Interweaving multiple narratives and locations, songs and text, the play is a huge technical challenge -- but one that is met with seeming ease. Thanks to technical direction by Alexander Gaines, Andrew Hull's scene design and Richard Fisher's lighting design, the potentially confusing story lines are rendered crystal clear. Elizabeth Miller's costumes appropriately contrast stark uniforms with colorful civilian clothes, while Amanda Bruggeman's sound design provides everything from battle sounds to Led Zeppelin. The unsung hero of this production is Angelita Thomas, the stage manager, whose smooth calling of complicated cues helps the production build to carefully choreographed cacophony.
The acting ensemble embodies the sense of community and cooperation that the vets describe as typical in Vietnam. The versatile William Davis III plays all the male roles. As career Navy nurse Martha, Sarah L. Anderson effectively conveys the realization that she's not living her Florence Nightingale dream. Johanna Kroger plays USO singer Mary Jo, hip in her white go-go boots and pink paisley dress. Kroger leads the musical interludes, ranging from a cheery "Here Comes Santa Claus" to a haunting "When Johnny Comes Marching Home." Gretchen Porro has some of the most dramatic moments as the initially naive army nurse Sissy, who sees her lover killed by a mine and later fights the ravages of Agent Orange in herself and her child.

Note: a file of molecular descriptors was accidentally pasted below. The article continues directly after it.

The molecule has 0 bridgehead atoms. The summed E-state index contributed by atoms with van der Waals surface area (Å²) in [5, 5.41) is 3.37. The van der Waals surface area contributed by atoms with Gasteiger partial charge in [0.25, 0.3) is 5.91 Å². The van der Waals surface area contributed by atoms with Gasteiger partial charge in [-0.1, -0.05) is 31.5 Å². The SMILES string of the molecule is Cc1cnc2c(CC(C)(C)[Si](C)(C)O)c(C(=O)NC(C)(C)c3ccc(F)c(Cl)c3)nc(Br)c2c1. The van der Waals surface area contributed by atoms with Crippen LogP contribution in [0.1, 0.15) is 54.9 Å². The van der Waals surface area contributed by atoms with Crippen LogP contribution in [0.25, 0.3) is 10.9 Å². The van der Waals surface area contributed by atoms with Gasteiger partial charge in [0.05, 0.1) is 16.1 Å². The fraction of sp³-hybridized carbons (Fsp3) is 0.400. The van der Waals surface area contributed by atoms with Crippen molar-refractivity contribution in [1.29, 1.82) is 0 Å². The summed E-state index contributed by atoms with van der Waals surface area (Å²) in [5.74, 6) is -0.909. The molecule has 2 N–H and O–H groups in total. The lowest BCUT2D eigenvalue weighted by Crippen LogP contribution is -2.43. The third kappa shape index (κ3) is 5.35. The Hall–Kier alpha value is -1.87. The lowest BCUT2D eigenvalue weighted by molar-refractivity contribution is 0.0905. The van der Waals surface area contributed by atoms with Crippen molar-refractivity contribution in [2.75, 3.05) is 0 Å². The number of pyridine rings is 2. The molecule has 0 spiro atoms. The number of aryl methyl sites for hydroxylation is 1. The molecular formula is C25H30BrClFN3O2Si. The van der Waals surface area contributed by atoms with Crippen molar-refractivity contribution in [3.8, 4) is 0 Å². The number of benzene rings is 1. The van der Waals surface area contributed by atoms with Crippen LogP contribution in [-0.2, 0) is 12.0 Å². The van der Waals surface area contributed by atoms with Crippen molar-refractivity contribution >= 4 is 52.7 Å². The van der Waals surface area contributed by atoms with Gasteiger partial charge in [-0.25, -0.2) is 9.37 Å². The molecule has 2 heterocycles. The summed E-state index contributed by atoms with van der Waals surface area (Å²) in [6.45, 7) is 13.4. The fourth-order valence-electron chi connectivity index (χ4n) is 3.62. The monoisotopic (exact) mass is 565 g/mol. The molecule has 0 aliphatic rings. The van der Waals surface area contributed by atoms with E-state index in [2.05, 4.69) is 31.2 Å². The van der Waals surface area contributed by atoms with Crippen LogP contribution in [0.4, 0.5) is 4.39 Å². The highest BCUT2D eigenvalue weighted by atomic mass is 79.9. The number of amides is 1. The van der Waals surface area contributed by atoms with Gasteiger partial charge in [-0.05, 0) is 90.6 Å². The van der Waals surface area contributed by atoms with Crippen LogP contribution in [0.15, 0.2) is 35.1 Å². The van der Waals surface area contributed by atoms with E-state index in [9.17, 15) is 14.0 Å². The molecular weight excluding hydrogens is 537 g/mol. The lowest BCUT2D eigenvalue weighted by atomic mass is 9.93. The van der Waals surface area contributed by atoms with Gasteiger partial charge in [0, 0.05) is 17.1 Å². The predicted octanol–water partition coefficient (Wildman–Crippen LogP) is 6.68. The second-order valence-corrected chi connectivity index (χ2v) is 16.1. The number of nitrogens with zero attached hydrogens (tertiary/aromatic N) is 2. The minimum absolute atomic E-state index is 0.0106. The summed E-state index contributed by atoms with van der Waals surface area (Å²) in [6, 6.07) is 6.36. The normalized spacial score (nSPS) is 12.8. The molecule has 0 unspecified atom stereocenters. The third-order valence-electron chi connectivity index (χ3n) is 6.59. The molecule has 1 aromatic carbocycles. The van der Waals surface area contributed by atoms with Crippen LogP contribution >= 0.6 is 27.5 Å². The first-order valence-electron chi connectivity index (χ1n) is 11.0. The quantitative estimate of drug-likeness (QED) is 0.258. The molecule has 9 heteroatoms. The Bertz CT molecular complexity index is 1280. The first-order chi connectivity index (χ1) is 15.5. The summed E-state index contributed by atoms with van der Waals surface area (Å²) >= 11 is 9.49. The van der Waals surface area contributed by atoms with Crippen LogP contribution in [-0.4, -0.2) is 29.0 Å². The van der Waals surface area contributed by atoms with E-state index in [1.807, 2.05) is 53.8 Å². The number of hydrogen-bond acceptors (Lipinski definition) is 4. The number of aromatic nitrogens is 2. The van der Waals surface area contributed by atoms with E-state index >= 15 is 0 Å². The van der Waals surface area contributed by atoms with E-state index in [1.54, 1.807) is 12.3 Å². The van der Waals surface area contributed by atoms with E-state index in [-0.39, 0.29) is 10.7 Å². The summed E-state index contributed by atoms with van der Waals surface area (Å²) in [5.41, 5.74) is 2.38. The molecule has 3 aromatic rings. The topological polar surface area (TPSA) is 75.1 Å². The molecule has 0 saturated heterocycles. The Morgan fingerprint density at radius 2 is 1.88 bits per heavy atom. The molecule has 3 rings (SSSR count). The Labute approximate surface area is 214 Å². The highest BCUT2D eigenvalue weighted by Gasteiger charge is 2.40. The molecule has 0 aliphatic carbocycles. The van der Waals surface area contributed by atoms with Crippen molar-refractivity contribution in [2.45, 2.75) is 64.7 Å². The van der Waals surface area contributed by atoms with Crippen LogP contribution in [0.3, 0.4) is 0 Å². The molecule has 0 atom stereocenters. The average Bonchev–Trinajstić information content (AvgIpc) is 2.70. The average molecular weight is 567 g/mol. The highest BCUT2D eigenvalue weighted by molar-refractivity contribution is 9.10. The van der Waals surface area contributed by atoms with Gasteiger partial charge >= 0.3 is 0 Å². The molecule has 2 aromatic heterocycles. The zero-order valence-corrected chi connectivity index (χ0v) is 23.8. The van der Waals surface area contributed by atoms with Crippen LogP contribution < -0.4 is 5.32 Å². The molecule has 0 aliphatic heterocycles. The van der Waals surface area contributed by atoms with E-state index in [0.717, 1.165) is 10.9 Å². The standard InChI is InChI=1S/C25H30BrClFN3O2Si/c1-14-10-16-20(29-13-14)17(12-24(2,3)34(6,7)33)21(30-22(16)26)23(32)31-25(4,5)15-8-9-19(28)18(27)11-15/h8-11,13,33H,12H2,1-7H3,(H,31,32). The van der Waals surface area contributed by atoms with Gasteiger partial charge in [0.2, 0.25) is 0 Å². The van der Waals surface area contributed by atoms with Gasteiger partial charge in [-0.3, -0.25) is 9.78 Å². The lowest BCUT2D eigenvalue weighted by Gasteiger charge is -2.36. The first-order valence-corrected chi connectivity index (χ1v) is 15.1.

Representing the Red Cross "Donut Dollies" is Whitney, played by Mallory Hawks, who convincingly transforms from optimism to alcoholism. Emma Kate Rogers plays the anti-war protestor Leeann, who signs up to be an Army nurse in Hawaii only to get shipped to "the Nam." Her discovery of hatred for the enemy is among the most riveting moments in this production, which is based on true stories. Jamille R. Johnson plays an army intelligence specialist whose prediction of the Tet Offensive is ignored; her frustration at being overlooked and dismissed is echoed by the rest of the characters in a powerful support-group session that unites the women in their grief and anger. Their musical promise to "study war no more" echoes ironically, given current events.
Director Emma Griffin moves the play along like an arrow bound for a target. The seamless transitions give the audience just enough time to comprehend the importance of one scene before the next begins. Griffin's collaboration with the designers and actors transforms the space almost magically: a bench and some synchronized light and sound cues are all that's needed to move characters from the hot dusty grounds of the army base to a cool dark hut where the troubles of war disappear in a cloud of smoke. True to life, the characters smoke profusely, which is a bit problematic in the small studio theater, even though the ventilation system is working as hard as it can.
The play ends with the dedication of the Vietnam War Memorial in Washington, D.C. Each character brings a memento to leave at the wall. Some are emblems of grief, others of fond memories. The light representing the wall remains illuminated, allowing the audience to contemplate the artifacts left by the characters. Some of us, of course, are more prone to contemplation than others: As we departed I overheard a man ahead of me remark, "I lost a lot of friends over there." Behind me, meanwhile, a youngish female voice announced, "I'm glad I wasn't an actress in that show! I'd be depressed for, like, two weeks!"